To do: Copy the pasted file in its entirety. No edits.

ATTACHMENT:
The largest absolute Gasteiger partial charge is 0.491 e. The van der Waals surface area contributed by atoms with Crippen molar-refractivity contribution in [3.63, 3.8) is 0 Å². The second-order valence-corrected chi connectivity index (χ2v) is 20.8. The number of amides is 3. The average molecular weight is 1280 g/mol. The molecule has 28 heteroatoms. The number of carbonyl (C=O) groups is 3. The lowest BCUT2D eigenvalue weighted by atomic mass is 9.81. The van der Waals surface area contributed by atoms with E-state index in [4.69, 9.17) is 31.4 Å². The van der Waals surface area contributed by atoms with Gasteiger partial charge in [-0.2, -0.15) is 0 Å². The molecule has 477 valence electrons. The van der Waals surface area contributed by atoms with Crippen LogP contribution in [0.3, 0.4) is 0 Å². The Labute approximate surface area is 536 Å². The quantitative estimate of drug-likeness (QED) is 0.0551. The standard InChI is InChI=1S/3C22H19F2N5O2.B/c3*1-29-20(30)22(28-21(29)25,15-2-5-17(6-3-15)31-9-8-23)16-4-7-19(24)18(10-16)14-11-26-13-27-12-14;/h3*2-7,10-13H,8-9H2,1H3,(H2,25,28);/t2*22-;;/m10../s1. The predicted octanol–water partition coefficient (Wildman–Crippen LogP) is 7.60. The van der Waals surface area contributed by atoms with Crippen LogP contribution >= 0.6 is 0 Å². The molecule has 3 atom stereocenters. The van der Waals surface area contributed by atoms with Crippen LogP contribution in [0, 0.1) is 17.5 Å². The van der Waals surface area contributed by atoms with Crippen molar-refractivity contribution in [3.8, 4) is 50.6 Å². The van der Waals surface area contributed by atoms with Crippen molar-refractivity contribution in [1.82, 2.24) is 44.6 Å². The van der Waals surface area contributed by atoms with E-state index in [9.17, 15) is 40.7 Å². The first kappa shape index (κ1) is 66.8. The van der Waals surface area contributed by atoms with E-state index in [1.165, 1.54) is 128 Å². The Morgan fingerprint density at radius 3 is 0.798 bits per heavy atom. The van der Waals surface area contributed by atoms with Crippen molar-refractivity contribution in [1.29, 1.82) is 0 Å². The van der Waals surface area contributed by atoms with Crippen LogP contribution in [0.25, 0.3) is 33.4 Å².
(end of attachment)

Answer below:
The largest absolute Gasteiger partial charge is 0.491 e. The van der Waals surface area contributed by atoms with Crippen molar-refractivity contribution in [3.63, 3.8) is 0 Å². The second-order valence-corrected chi connectivity index (χ2v) is 20.8. The number of amides is 3. The average molecular weight is 1280 g/mol. The molecule has 28 heteroatoms. The number of carbonyl (C=O) groups is 3. The lowest BCUT2D eigenvalue weighted by atomic mass is 9.81. The van der Waals surface area contributed by atoms with E-state index in [4.69, 9.17) is 31.4 Å². The van der Waals surface area contributed by atoms with Gasteiger partial charge in [-0.2, -0.15) is 0 Å². The molecule has 477 valence electrons. The van der Waals surface area contributed by atoms with Crippen LogP contribution in [0.3, 0.4) is 0 Å². The Labute approximate surface area is 536 Å². The quantitative estimate of drug-likeness (QED) is 0.0551. The standard InChI is InChI=1S/3C22H19F2N5O2.B/c3*1-29-20(30)22(28-21(29)25,15-2-5-17(6-3-15)31-9-8-23)16-4-7-19(24)18(10-16)14-11-26-13-27-12-14;/h3*2-7,10-13H,8-9H2,1H3,(H2,25,28);/t2*22-;;/m10../s1. The predicted octanol–water partition coefficient (Wildman–Crippen LogP) is 7.60. The van der Waals surface area contributed by atoms with Crippen LogP contribution >= 0.6 is 0 Å². The molecule has 3 atom stereocenters. The van der Waals surface area contributed by atoms with Crippen LogP contribution in [0, 0.1) is 17.5 Å². The van der Waals surface area contributed by atoms with Crippen molar-refractivity contribution in [3.8, 4) is 50.6 Å². The van der Waals surface area contributed by atoms with Crippen molar-refractivity contribution in [1.82, 2.24) is 44.6 Å². The van der Waals surface area contributed by atoms with E-state index in [9.17, 15) is 40.7 Å². The first kappa shape index (κ1) is 66.8. The van der Waals surface area contributed by atoms with E-state index in [1.165, 1.54) is 128 Å². The Morgan fingerprint density at radius 3 is 0.798 bits per heavy atom. The van der Waals surface area contributed by atoms with Crippen molar-refractivity contribution in [1.29, 1.82) is 0 Å². The van der Waals surface area contributed by atoms with Crippen LogP contribution in [0.25, 0.3) is 33.4 Å².